Employee’s Notes About Workplace Behavior Help Establish Harassment Claim

A federal district judge in Arizona has ruled that the mere fact that an employee kept notes of her interactions with co-workers was proof enough that she found those interactions subjectively hostile and should be allowed to proceed to trial on her claim of sexual harassment.

Correctional Officer Kelly Hogan alleged that she was victimized by a number of acts of sexual harassment at work.  Among the many allegations were claims of:

    • being targeted with crude comments;
    • having to listen to sexually explicit stories;
    • being the subject of sexually-related gossip; and
    • being sexually assaulted in her car by a coworker.

Hogan complained to her supervisors but they took no effective action in response.

Employee’s Notes Are Discovered

At around the same time, Hogan was the subject of complaints that she was too friendly with the inmates and had been “compromised.”  During investigation of these complaints, it was discovered that Hogan had been keeping handwritten notes to document the harassing behaviors of her co-workers. After the investigation, Hogan resigned and sued the employer for sexual harassment.  The employer brought a motion to dismiss.

To establish a prima facie hostile work environment claim, Hogan needed to demonstrate: “(1) that [s]he was subjected to verbal or physical conduct of a … sexual nature; (2) that the conduct was unwelcome; and (3) that the conduct was sufficiently severe or pervasive to alter the conditions of [her] employment and create an abusive work environment.” In particular, the working environment must be “both objectively and subjectively offensive, one that a reasonable person would find hostile and one that the victim in fact did perceive to be so.”

The employer focused on whether Hogan subjectively found the work environment offensive.  They pointed out that her notes only referenced one of the many incidents she alleged in her lawsuit, and that when they had asked her about that incident during their investigation, she stated that “it didn’t even matter.”

Taking Notes is Proof Enough

The judge hearing the motion to dismiss explained, however, that a reasonable jury could conclude that Hogan found the sexually oriented behavior at work hostile.  Her remark that the one incident “didn’t even matter” was made in the context of an investigation into her compliance with workplace policies and therefore might not reflect her feelings about in relation to sexual harassment.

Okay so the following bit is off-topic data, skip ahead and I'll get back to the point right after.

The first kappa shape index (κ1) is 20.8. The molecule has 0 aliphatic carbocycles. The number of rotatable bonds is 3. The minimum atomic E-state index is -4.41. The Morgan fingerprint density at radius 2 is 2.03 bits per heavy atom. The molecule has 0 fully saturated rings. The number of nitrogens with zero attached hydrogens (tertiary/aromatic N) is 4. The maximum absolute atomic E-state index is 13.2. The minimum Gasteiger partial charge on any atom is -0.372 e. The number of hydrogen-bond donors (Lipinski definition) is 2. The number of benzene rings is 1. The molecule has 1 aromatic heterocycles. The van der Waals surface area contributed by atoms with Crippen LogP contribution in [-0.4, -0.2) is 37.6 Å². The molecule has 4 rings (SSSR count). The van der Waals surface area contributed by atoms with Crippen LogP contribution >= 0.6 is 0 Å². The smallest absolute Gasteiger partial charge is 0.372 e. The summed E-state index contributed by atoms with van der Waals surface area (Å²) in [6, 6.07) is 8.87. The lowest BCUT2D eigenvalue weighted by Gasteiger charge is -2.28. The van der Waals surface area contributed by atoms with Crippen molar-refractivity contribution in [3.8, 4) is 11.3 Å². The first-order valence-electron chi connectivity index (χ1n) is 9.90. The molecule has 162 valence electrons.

In addition, the fact that Hogan felt it necessary to maintain contemporaneous notes about her work environment could establish that she was disturbed enough to find the behavior subjectively offensive.  Based upon the totality of the evidence thus far, the judge refused to dismiss the hostile work environment claim.

Bottom Line

It is important to remember that this decision does not mean that the employee won the case; it merely says that she should have a right to proceed to a jury trial to tell her story as to why she felt compelled to keep notes about her work environment.  The employer will still have the opportunity to persuade the jury that the notes do not prove that harassment occurred and that their silence on all but one of the alleged events should be viewed as evidence that those events never actually occurred.

Still, it is troubling that the judge concluded that the mere act of taking notes was sufficient to possibly demonstrate that the employee subjectively found the workplace hostile.

This reminds you to take harassment claims seriously and follow your policies when claims are made.  If an employee has gone to the trouble of documenting the behaviors, ask to see the notes, review them carefully and follow up on all hints of harassing behaviors.  If you follow these rules, those notes actually could end up benefiting you in a harassment claim even more than they benefit your employee .